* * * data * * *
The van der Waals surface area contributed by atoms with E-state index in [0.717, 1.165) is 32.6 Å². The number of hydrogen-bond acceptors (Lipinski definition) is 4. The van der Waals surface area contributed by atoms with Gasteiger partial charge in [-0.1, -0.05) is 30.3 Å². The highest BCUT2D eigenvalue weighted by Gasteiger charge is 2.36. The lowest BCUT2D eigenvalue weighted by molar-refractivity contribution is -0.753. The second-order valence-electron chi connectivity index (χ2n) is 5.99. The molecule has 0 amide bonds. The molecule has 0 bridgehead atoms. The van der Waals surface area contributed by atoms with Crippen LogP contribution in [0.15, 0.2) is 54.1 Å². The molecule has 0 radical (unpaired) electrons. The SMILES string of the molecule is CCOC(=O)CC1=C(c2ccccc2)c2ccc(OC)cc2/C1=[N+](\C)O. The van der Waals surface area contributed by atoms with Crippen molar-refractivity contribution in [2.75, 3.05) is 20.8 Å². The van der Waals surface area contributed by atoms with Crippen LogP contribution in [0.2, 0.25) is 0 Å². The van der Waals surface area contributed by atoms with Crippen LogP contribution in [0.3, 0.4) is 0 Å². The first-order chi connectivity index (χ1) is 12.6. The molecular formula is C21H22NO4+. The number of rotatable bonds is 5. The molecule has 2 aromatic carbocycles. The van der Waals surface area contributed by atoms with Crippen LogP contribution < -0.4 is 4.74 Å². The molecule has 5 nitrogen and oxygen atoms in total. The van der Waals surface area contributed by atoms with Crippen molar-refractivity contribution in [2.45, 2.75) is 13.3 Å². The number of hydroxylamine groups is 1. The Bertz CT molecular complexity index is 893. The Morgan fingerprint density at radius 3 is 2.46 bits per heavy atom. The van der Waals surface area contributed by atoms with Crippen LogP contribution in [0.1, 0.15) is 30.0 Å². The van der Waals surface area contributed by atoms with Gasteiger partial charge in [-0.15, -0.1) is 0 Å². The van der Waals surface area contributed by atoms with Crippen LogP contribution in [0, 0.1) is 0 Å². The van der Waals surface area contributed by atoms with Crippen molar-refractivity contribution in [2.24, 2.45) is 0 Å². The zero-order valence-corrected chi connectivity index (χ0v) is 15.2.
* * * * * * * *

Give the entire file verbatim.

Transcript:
The van der Waals surface area contributed by atoms with E-state index in [0.717, 1.165) is 32.6 Å². The number of hydrogen-bond acceptors (Lipinski definition) is 4. The van der Waals surface area contributed by atoms with Gasteiger partial charge in [-0.1, -0.05) is 30.3 Å². The highest BCUT2D eigenvalue weighted by Gasteiger charge is 2.36. The lowest BCUT2D eigenvalue weighted by molar-refractivity contribution is -0.753. The second-order valence-electron chi connectivity index (χ2n) is 5.99. The molecule has 0 amide bonds. The molecule has 0 bridgehead atoms. The van der Waals surface area contributed by atoms with Crippen LogP contribution in [0.15, 0.2) is 54.1 Å². The molecule has 0 radical (unpaired) electrons. The SMILES string of the molecule is CCOC(=O)CC1=C(c2ccccc2)c2ccc(OC)cc2/C1=[N+](\C)O. The van der Waals surface area contributed by atoms with Crippen molar-refractivity contribution in [2.75, 3.05) is 20.8 Å². The van der Waals surface area contributed by atoms with Crippen LogP contribution in [0.2, 0.25) is 0 Å². The van der Waals surface area contributed by atoms with Crippen LogP contribution in [0.3, 0.4) is 0 Å². The first-order chi connectivity index (χ1) is 12.6. The molecular formula is C21H22NO4+. The number of rotatable bonds is 5. The molecule has 2 aromatic carbocycles. The van der Waals surface area contributed by atoms with Crippen LogP contribution < -0.4 is 4.74 Å². The molecule has 5 nitrogen and oxygen atoms in total. The van der Waals surface area contributed by atoms with Crippen molar-refractivity contribution in [2.45, 2.75) is 13.3 Å². The number of hydroxylamine groups is 1. The Bertz CT molecular complexity index is 893. The Morgan fingerprint density at radius 3 is 2.46 bits per heavy atom. The van der Waals surface area contributed by atoms with Crippen LogP contribution in [0.1, 0.15) is 30.0 Å². The van der Waals surface area contributed by atoms with Gasteiger partial charge in [-0.15, -0.1) is 0 Å². The van der Waals surface area contributed by atoms with Crippen LogP contribution in [0, 0.1) is 0 Å². The van der Waals surface area contributed by atoms with Crippen molar-refractivity contribution in [2.24, 2.45) is 0 Å². The zero-order valence-corrected chi connectivity index (χ0v) is 15.2.